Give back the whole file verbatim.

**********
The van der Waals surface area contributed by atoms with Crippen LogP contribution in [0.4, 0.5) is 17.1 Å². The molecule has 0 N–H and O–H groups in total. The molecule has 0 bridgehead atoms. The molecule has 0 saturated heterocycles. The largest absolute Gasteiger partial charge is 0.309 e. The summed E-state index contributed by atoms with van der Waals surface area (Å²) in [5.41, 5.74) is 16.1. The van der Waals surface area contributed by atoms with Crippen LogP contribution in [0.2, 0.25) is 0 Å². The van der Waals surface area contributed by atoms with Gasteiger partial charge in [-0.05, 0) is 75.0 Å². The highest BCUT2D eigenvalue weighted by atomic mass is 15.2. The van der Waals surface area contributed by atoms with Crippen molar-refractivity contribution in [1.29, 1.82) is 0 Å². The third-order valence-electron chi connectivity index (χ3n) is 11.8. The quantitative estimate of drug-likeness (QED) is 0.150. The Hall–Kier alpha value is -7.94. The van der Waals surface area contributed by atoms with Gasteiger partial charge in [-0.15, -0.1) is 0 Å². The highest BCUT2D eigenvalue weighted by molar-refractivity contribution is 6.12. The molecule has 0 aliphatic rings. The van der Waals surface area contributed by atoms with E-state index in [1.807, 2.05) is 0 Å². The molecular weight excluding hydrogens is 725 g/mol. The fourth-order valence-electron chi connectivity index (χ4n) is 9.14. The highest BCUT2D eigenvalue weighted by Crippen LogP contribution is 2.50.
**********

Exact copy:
The van der Waals surface area contributed by atoms with Crippen LogP contribution in [0.4, 0.5) is 17.1 Å². The molecule has 0 N–H and O–H groups in total. The molecule has 0 bridgehead atoms. The molecule has 0 saturated heterocycles. The largest absolute Gasteiger partial charge is 0.309 e. The summed E-state index contributed by atoms with van der Waals surface area (Å²) in [5.41, 5.74) is 16.1. The van der Waals surface area contributed by atoms with Crippen LogP contribution in [0.2, 0.25) is 0 Å². The van der Waals surface area contributed by atoms with Gasteiger partial charge in [-0.05, 0) is 75.0 Å². The highest BCUT2D eigenvalue weighted by atomic mass is 15.2. The van der Waals surface area contributed by atoms with Crippen molar-refractivity contribution in [1.29, 1.82) is 0 Å². The third-order valence-electron chi connectivity index (χ3n) is 11.8. The quantitative estimate of drug-likeness (QED) is 0.150. The Hall–Kier alpha value is -7.94. The van der Waals surface area contributed by atoms with Gasteiger partial charge in [-0.15, -0.1) is 0 Å². The highest BCUT2D eigenvalue weighted by molar-refractivity contribution is 6.12. The molecule has 0 aliphatic rings. The van der Waals surface area contributed by atoms with E-state index in [1.807, 2.05) is 0 Å². The molecular weight excluding hydrogens is 725 g/mol. The fourth-order valence-electron chi connectivity index (χ4n) is 9.14. The highest BCUT2D eigenvalue weighted by Crippen LogP contribution is 2.50.